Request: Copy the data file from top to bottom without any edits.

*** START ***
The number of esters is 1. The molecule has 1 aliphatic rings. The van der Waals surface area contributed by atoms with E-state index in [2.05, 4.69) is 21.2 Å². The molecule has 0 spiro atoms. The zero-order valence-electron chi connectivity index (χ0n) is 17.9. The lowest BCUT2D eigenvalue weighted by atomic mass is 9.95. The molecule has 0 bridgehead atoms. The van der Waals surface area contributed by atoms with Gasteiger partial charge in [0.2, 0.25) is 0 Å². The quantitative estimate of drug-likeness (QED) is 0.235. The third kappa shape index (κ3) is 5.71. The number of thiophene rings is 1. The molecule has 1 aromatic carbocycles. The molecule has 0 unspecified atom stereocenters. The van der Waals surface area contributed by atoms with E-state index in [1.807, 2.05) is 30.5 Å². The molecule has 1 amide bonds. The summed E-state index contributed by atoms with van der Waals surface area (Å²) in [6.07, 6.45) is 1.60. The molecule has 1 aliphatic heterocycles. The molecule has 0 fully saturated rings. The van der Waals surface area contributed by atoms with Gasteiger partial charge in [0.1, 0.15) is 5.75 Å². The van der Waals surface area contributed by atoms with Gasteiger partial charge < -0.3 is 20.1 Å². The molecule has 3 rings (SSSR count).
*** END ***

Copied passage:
The number of esters is 1. The molecule has 1 aliphatic rings. The van der Waals surface area contributed by atoms with E-state index in [2.05, 4.69) is 21.2 Å². The molecule has 0 spiro atoms. The zero-order valence-electron chi connectivity index (χ0n) is 17.9. The lowest BCUT2D eigenvalue weighted by atomic mass is 9.95. The molecule has 0 bridgehead atoms. The van der Waals surface area contributed by atoms with Gasteiger partial charge in [0.2, 0.25) is 0 Å². The quantitative estimate of drug-likeness (QED) is 0.235. The third kappa shape index (κ3) is 5.71. The number of thiophene rings is 1. The molecule has 1 aromatic carbocycles. The molecule has 0 unspecified atom stereocenters. The van der Waals surface area contributed by atoms with E-state index in [1.807, 2.05) is 30.5 Å². The molecule has 1 amide bonds. The summed E-state index contributed by atoms with van der Waals surface area (Å²) in [6.07, 6.45) is 1.60. The molecule has 1 aliphatic heterocycles. The molecule has 0 fully saturated rings. The van der Waals surface area contributed by atoms with Gasteiger partial charge in [0.1, 0.15) is 5.75 Å². The van der Waals surface area contributed by atoms with Gasteiger partial charge < -0.3 is 20.1 Å². The molecule has 3 rings (SSSR count).